“The one trait that I think distinguishes the military physician a little bit more is that commitment to service,” Saguil says. “It certainly requires a fairly developed service orientation to be willing to sign a portion of your life away, as well as a portion of your autonomy. One of the things a military physician does is put themselves at the Army’s need, so if the need coincides with their desires and aspirations, all is well and good. But sometimes the Army needs us to do things we’d just as soon not do, and sometimes that leads to frustration, but oftentimes it leads to opportunities for things we wouldn’t otherwise experience.”
Military physician job satisfaction
Not everyone is suited for a career in the military. However, the physicians interviewed for this article, whose individual experiences vary across the spectrum, all cite a high level of job satisfaction.
Munro notes that it’s been a very good experience for him. “One phrase I’ve used was that I was able to get my life and practice back from the insurance companies. I’m home every night at 5:30 or 6 so I can have dinner with the family, and I’m not spending my evenings on office paperwork.”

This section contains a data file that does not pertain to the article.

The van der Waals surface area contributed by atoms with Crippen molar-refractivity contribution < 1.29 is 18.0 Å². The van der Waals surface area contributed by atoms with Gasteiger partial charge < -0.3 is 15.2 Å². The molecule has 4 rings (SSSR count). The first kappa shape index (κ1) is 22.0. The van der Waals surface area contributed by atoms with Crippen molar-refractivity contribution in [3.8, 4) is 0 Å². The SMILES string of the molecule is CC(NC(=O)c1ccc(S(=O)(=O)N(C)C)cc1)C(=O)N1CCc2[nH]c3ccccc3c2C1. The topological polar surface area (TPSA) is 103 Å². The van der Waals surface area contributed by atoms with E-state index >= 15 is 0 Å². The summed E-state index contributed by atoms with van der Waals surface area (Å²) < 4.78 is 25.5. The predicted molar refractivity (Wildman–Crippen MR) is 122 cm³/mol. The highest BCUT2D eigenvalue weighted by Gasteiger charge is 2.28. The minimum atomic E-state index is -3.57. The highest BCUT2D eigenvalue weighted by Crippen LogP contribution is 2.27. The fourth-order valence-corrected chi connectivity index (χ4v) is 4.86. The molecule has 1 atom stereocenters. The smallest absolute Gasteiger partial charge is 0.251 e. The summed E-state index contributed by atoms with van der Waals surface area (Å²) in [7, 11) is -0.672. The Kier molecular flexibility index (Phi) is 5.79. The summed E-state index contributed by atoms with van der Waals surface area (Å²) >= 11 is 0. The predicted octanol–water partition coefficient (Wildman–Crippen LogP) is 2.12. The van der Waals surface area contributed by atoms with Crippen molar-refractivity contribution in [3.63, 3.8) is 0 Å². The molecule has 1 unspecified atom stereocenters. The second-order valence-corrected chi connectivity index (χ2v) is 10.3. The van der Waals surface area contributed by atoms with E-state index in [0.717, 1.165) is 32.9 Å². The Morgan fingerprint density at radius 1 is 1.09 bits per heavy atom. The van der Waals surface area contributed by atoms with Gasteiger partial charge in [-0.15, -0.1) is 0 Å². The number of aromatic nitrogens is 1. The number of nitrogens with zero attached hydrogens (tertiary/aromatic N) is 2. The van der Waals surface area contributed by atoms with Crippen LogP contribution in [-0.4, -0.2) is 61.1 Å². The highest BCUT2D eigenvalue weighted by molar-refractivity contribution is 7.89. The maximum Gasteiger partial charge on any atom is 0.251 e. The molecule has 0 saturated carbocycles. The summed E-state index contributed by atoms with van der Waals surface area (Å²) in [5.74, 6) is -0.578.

But know what you’re getting into. Understand fully what the military represents. The primary purpose of the military is to fulfill our nation’s policies. The basic unit of the military is the infantry soldier. Everything else is focused on helping that infantry soldier do its job, whether it’s medicine, air support or naval activities.
“Medical service is subservient to the infantry soldiers, who are subservient to the goals of the U.S. government,” Saguil says. “If you’re going to make a career in the military, which isn’t for everybody but is for a lot of people, you have to be able to do the ultimate act, which is to support the infantry soldier on the ground fighting our nation’s wars.”
Read about Mark Terry, a frequent contributor to PracticeLink Magazine, on page 12.